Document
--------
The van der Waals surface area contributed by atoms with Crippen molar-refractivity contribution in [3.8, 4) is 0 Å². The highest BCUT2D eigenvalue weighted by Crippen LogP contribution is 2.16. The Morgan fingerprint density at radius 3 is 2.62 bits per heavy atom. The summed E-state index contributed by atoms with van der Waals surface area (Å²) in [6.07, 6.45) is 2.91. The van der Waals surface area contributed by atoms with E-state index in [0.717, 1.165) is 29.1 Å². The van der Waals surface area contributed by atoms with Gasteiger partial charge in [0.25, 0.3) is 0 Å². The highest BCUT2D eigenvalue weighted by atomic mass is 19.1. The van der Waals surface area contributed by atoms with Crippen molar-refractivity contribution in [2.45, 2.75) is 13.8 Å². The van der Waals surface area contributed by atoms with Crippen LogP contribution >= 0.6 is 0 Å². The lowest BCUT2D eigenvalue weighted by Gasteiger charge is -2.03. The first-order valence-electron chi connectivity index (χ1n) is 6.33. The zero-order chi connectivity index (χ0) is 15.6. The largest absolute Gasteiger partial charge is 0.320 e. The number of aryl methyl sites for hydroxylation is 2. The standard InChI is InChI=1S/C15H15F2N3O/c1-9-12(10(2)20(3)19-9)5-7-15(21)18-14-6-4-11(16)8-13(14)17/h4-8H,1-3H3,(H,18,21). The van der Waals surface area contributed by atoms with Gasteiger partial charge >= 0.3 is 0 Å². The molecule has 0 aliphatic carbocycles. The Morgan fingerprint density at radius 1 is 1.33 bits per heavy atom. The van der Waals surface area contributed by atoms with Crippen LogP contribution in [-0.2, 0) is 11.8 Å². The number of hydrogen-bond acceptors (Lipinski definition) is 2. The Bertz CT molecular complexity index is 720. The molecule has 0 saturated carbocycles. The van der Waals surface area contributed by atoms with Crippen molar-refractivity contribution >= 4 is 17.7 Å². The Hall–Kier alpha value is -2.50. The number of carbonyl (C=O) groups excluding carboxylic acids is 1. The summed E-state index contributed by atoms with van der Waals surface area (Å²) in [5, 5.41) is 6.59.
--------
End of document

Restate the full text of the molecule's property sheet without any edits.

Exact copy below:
The van der Waals surface area contributed by atoms with Crippen molar-refractivity contribution in [3.8, 4) is 0 Å². The highest BCUT2D eigenvalue weighted by Crippen LogP contribution is 2.16. The Morgan fingerprint density at radius 3 is 2.62 bits per heavy atom. The summed E-state index contributed by atoms with van der Waals surface area (Å²) in [6.07, 6.45) is 2.91. The van der Waals surface area contributed by atoms with E-state index in [0.717, 1.165) is 29.1 Å². The van der Waals surface area contributed by atoms with Gasteiger partial charge in [0.25, 0.3) is 0 Å². The highest BCUT2D eigenvalue weighted by atomic mass is 19.1. The van der Waals surface area contributed by atoms with Crippen molar-refractivity contribution in [2.45, 2.75) is 13.8 Å². The van der Waals surface area contributed by atoms with Crippen LogP contribution >= 0.6 is 0 Å². The lowest BCUT2D eigenvalue weighted by Gasteiger charge is -2.03. The first-order valence-electron chi connectivity index (χ1n) is 6.33. The zero-order chi connectivity index (χ0) is 15.6. The largest absolute Gasteiger partial charge is 0.320 e. The number of aryl methyl sites for hydroxylation is 2. The standard InChI is InChI=1S/C15H15F2N3O/c1-9-12(10(2)20(3)19-9)5-7-15(21)18-14-6-4-11(16)8-13(14)17/h4-8H,1-3H3,(H,18,21). The van der Waals surface area contributed by atoms with Gasteiger partial charge >= 0.3 is 0 Å². The molecule has 0 aliphatic carbocycles. The Morgan fingerprint density at radius 1 is 1.33 bits per heavy atom. The van der Waals surface area contributed by atoms with Crippen LogP contribution in [-0.2, 0) is 11.8 Å². The number of hydrogen-bond acceptors (Lipinski definition) is 2. The Bertz CT molecular complexity index is 720. The molecule has 0 saturated carbocycles. The van der Waals surface area contributed by atoms with Crippen molar-refractivity contribution >= 4 is 17.7 Å². The Hall–Kier alpha value is -2.50. The number of carbonyl (C=O) groups excluding carboxylic acids is 1. The summed E-state index contributed by atoms with van der Waals surface area (Å²) in [5, 5.41) is 6.59.